Innovation "killers" never play by the leader's rules
If we examine what Clayton Christensen said about innovation, especially disruptive innovation, he argued in the Innovator's Dilemma that most disruption happens from products that offer less feature or benefit than the existing expectation. Further, anything that is going to knock the iPad out of its leadership position is going to do something dramatically different than the iPad is doing, not simply doing what the iPad does on a larger screen, or with more memory. That's what I think has gone missing in the "killer" discussion. To win in an established market, you don't want to do more of the same, you want to shift the rules entirely.
Any innovation that overturns a dominant market position in hindsight will appear obvious, but in foresight will seem dramatically new and different. That's because the innovation doesn't extend the strengths and capabilities of the leader, but often plays judo against the leader, playing off of its strengths. Take, for example, the American car industry in the 1960s and 1970s. GM, Ford and Chrysler didn't lose to Honda and Toyota because the Japanese imports made larger, faster, less fuel efficient cars with more extended tailfins. No, they lost because the Japanese made sensible small cards that eventually offered high quality and excellent gas mileage just as the price of fuel increased. You don't double down on what the leader has to disrupt - you change the rules entirely.
What will this mean for the eventual iPad killer? It won't mean a larger screen, or more memory, or better sound quality or higher resolution camera or video. That's eventually a zero sum game that every one of the tablet providers is playing. What we all need is ubiquitous computing but we are all still encumbered by a physical device. The eventual iPad killer will offer some mechanism to access content and basic computing with virtual commands - like Tom Cruise in Minority Report - using a heads up display on special glasses and a computing device that easily slips into your pocket. It will be far smaller, far less intrusive than the iPad. What it won't be is a complex, multifunction device. We've finally reached the point where cell phones are sold on the basis of their cameras rather than on the quality of the voice connection, which was the original, and sometimes still the basic purpose.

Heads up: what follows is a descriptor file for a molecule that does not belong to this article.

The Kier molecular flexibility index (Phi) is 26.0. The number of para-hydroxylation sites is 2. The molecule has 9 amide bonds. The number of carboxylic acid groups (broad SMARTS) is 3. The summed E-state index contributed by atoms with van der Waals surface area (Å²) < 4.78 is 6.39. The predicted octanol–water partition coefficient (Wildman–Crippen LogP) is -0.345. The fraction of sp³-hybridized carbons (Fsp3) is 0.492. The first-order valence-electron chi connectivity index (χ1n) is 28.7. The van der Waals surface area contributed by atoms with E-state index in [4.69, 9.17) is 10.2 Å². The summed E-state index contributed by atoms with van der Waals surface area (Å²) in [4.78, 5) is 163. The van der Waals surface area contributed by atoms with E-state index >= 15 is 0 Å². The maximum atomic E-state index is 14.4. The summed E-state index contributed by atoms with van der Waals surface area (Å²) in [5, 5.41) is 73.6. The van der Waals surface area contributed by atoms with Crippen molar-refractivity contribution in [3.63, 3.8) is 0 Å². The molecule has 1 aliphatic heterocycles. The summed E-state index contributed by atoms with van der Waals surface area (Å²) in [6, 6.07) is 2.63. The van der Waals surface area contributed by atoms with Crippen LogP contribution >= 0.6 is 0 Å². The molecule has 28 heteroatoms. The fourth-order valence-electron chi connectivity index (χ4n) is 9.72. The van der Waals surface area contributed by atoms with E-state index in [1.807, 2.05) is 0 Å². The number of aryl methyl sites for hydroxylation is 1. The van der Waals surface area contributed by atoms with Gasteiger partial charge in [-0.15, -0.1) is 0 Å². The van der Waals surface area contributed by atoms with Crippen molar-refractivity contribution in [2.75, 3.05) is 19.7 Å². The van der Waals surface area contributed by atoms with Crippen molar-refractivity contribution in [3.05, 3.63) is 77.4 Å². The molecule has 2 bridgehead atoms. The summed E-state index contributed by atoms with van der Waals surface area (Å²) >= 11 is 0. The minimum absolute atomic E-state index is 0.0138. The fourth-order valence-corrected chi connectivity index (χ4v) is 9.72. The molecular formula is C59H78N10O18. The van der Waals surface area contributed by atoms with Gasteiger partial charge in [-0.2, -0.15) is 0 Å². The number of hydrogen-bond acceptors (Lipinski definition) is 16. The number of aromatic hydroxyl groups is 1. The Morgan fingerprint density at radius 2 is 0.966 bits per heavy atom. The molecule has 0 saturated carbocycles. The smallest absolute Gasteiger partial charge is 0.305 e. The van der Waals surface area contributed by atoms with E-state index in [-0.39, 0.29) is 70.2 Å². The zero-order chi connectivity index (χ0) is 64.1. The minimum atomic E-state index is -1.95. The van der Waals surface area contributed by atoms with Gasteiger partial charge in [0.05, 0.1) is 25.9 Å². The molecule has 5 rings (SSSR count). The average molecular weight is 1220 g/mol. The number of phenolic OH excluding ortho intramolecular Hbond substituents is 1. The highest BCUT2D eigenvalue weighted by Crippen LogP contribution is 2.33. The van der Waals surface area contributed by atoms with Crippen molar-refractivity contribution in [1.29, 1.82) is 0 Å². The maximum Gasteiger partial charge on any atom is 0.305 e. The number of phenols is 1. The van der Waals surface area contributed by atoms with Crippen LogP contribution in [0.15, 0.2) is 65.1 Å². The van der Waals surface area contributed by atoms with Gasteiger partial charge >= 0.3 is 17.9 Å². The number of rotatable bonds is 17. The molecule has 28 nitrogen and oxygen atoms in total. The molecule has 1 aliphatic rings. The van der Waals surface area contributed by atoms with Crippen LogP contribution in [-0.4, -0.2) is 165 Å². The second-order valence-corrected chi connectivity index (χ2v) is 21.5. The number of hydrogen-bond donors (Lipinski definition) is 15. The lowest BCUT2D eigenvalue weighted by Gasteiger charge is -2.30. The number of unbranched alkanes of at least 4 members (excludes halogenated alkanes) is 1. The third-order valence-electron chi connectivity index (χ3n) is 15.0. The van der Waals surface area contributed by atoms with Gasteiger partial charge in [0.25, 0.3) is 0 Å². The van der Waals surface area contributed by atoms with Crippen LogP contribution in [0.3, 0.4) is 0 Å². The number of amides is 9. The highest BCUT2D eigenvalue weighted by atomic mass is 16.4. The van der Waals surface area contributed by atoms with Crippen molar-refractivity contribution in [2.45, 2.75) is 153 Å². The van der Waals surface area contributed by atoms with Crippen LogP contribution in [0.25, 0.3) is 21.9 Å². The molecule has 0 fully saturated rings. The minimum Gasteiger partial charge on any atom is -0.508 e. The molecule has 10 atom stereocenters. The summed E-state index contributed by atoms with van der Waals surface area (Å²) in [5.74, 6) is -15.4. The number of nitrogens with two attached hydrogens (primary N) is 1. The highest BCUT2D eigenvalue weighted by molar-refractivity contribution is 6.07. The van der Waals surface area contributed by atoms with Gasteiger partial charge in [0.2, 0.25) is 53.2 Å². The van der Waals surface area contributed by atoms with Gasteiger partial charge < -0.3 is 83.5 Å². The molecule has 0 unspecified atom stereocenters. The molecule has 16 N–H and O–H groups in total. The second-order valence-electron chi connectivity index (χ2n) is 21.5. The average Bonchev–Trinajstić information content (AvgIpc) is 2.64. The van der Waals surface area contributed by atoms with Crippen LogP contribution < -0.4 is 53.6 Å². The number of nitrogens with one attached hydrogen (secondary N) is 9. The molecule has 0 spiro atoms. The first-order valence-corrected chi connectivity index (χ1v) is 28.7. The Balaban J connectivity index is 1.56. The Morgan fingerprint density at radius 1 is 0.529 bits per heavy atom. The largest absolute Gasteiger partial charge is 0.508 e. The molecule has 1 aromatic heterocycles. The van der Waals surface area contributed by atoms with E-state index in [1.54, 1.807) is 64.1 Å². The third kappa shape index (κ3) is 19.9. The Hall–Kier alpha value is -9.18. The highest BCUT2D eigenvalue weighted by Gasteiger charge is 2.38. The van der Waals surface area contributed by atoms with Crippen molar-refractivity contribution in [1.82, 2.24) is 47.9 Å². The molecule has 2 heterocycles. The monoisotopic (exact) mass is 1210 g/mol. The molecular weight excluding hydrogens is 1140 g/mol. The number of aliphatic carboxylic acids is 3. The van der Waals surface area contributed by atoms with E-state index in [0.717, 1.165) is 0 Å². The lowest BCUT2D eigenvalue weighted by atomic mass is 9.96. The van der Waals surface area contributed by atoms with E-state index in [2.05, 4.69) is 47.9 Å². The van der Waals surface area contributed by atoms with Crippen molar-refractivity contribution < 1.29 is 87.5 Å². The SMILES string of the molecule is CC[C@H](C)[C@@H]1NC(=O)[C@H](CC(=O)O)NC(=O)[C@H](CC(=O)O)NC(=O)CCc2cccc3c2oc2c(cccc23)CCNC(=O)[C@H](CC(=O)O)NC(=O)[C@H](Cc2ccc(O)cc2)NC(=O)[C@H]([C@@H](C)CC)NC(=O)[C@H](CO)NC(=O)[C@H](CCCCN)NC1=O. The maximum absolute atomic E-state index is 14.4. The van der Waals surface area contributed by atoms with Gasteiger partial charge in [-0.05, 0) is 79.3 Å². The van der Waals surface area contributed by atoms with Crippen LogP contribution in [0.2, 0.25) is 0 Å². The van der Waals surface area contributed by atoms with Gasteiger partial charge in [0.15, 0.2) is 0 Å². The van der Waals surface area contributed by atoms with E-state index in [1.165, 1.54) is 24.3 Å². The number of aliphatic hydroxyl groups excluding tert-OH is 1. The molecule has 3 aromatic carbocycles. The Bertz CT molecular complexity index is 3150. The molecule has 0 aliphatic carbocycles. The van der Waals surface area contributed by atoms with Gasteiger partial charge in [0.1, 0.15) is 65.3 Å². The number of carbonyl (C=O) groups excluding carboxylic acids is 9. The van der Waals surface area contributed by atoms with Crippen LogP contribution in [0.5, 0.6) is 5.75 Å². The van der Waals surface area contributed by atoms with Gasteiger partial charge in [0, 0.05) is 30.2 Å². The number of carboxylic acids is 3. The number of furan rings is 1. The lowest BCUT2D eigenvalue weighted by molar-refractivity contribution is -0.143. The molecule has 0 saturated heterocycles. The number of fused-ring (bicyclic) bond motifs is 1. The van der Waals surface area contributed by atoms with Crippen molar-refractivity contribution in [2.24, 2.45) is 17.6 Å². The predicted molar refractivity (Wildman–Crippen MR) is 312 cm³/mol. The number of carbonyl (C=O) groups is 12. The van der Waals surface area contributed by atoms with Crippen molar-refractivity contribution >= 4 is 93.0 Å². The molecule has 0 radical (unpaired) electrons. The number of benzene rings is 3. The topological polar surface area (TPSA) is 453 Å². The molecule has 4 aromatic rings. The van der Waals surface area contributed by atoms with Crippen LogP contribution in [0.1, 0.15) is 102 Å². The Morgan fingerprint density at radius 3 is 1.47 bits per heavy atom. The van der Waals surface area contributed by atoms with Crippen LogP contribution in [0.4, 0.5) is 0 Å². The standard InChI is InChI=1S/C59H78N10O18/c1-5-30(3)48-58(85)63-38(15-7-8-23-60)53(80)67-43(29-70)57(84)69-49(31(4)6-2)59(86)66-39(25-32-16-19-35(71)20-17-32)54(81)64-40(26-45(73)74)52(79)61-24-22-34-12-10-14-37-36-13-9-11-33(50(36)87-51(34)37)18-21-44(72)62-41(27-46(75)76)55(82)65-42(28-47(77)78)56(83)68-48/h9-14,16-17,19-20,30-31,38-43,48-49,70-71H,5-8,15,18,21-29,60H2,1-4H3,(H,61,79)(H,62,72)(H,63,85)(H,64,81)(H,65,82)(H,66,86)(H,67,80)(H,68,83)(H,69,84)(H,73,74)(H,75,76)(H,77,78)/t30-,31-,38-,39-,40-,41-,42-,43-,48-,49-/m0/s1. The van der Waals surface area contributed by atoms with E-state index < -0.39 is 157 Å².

Of course I could be wrong - not about how the iPad will be killed but about the mechanism and design that will kill it. Perhaps it is overtaken by a simpler device, perhaps by a Dick Tracey wrist computer, perhaps by a complex multifunctional device. But I can assure you that it won't be "killed" by offering more of the same, which is what many tablet providers are offering. Innovation isn't about constantly extending the limits of what benefits are offered, but about thinking about the offerings in new and different ways. One interesting concept that could upend the iPad would be to change the business model - offer tablets at no charge that reap benefits from more ads. I'm a bit surprised that Google hasn't at least pursued this concept. But that demonstrates that more innovation is possible outside the physical framework of the iPad - business model innovation, customer service and experience innovation, channel innovation - are all possible but so far neglected by tablet manufacturers locked into the dimensions, pixels and weight of the device.
Disruptive innovation almost never originates from within an industry, and rarely starts from the rules and expectations set out by the leader. Disruptive or "killer" innovation in any industry happens when someone changes the rules entirely, or innovates in a completely different way that matters to customers. Who is playing judo with the iPad - using its strengths as a weakness? Who is overcoming the most significant issues that the iPad presents when it is used? That's where the killer lurks.